Pandemic drives ICT goods trade rebound but steep declines occur in least developed countries and Africa

02 November 2021

The latest data for 2020 show growing reliance on digital technologies, boosting international trade of computers and related equipment and reversing falls seen in 2019.

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Photo courtesy of government of Botswana 

By accelerating digitalization, COVID-19 appears to have boosted trade in information and communication technology (ICT) goods, which had declined before the pandemic, according to an UNCTAD technical note on the pandemic’s impact on trade in the digital economy, published on 21 October.

Against a backdrop of sharply declining merchandise trade, the share of ICT goods in merchandise imports surged from around 13% in 2019 to nearly 16% in 2020 – the greatest annual increase since records began in 2000.

“The pandemic has made affordable ICT goods imports even more important for countries at early stages of the digital transformation – the same countries that saw the biggest falls in ICT goods imports in 2020,” said Shamika N. Sirimanne, UNCTAD director of technology and logistics.

“In this context, adopting trade facilitation and customs automation measures to smooth import processes will be important to improve access to the equipment needed in the digital economy.”

ICT goods’ exports exceed $2.3 trillion

Global exports of ICT goods increased by 4%, to over $2.3 trillion in 2020. Meanwhile, imports of such goods grew by 1.1%, rising $27 billion to almost $2.5 trillion.

This reflects an accelerating reliance on digital technologies during the lockdown measures introduced in many economies and stands out against overall falls in economic activities in the wake of the pandemic – in which overall merchandise trade contracted by around 7.5%, according to both export and import data.

In 2020, computers and peripheral equipment overtook communication equipment as the second largest component of ICT imports – after electronic components – for the first time since 2013. Indeed, in 2020, imports of computers and peripheral equipment increased by 3% while imports of communication and consumer electronic equipment fell by around 10%.

The COVID-19 pandemic is likely to have helped to drive this by incentivizing purchases of desktop computers and laptops more suited to in-depth work than communications devices such as smartphones, as well as peripherals such as screens, speakers, keyboards and mice that can aid in working from home.

At the same time, reduced incomes and financial uncertainty resulting from the pandemic may have suppressed demand for upgrades to mobile devices and consumer electronics.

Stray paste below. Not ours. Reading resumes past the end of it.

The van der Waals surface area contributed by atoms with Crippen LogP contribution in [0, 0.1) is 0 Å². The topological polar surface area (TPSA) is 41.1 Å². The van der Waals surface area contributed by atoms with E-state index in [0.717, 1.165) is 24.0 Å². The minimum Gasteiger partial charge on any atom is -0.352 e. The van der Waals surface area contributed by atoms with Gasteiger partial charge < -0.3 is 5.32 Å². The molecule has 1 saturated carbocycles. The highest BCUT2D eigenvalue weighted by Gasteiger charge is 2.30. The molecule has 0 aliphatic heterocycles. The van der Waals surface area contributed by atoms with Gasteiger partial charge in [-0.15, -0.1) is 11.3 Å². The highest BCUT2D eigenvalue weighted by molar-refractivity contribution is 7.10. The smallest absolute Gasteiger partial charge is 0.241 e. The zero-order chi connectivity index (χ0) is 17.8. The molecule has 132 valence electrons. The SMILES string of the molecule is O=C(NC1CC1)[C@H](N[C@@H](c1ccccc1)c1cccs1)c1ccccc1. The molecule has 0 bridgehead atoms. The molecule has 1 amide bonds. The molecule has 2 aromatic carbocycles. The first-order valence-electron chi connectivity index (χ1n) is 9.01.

Benefits to countries vary

Countries have differed in the extent to which they have been able to benefit from demand for ICT products (Figure). The upward trend in ICT goods exports was driven by eastern and southeastern Asia, where they surged by 8%. In all other regions exports declined but by far the sharpest drops occurred in least developed countries (LDCs) (-82%) and Africa (-48%).

The picture on imports is more mixed. While most regions registered declines in ICT goods imports in 2020, North America and Asia (as a whole) each saw an increase of 4%, with the latter powered by demand in eastern and southeastern Asia. Oceania also registered some growth (0.4%).

While import demand in developed regions stayed relatively flat (a 0.2% change), across developing regions ICT goods imports increased by 2% overall. However, this conceals considerable differences between developing countries as imports of ICT goods to LDCs and Africa declined by half.

 

Figure. Change in ICT goods exports and imports, 2019-2020

 

Change in ICT goods exports and imports, 2019-2020

Note: Not adjusted for re-exports/re-imports due to data availability. Changes calculated in current prices (i.e. not adjusted for price changes between periods).
Source: UNCTAD based on UNCTAD digital economy statistics (unctadstat.unctad.org)


The pandemic appears to be exacerbating existing divides by pushing countries with low levels of digitalization further behind. This hampers their ability to engage in digital trade when it has become even more important.

It is now more urgent than ever to help those trailing in digital readiness to catch up. UNCTAD offers a range of technical assistance and capacity-building to support countries in engaging with and measuring their performance related to e‑commerce and the digital economy.